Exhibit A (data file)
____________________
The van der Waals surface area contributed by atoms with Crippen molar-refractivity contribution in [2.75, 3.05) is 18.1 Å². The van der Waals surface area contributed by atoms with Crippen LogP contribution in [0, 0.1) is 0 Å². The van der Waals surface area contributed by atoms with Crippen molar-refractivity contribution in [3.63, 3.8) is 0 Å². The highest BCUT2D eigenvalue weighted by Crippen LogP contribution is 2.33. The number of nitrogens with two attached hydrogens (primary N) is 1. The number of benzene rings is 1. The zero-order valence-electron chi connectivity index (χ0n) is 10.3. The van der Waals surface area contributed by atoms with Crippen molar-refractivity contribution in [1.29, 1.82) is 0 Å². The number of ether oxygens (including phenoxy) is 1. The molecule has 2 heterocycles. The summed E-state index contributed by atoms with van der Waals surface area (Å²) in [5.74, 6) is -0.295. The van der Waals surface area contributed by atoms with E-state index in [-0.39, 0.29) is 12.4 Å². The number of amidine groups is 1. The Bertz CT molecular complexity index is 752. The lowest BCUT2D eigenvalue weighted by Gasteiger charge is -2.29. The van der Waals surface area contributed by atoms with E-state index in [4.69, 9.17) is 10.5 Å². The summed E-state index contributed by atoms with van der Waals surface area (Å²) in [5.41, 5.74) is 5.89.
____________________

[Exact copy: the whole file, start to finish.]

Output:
The van der Waals surface area contributed by atoms with Crippen molar-refractivity contribution in [2.75, 3.05) is 18.1 Å². The van der Waals surface area contributed by atoms with Crippen LogP contribution in [0, 0.1) is 0 Å². The van der Waals surface area contributed by atoms with Crippen molar-refractivity contribution in [3.63, 3.8) is 0 Å². The highest BCUT2D eigenvalue weighted by Crippen LogP contribution is 2.33. The number of nitrogens with two attached hydrogens (primary N) is 1. The number of benzene rings is 1. The zero-order valence-electron chi connectivity index (χ0n) is 10.3. The van der Waals surface area contributed by atoms with Crippen molar-refractivity contribution in [1.29, 1.82) is 0 Å². The number of ether oxygens (including phenoxy) is 1. The molecule has 2 heterocycles. The summed E-state index contributed by atoms with van der Waals surface area (Å²) in [5.74, 6) is -0.295. The van der Waals surface area contributed by atoms with E-state index in [-0.39, 0.29) is 12.4 Å². The number of amidine groups is 1. The Bertz CT molecular complexity index is 752. The lowest BCUT2D eigenvalue weighted by Gasteiger charge is -2.29. The van der Waals surface area contributed by atoms with E-state index in [4.69, 9.17) is 10.5 Å². The summed E-state index contributed by atoms with van der Waals surface area (Å²) in [5.41, 5.74) is 5.89.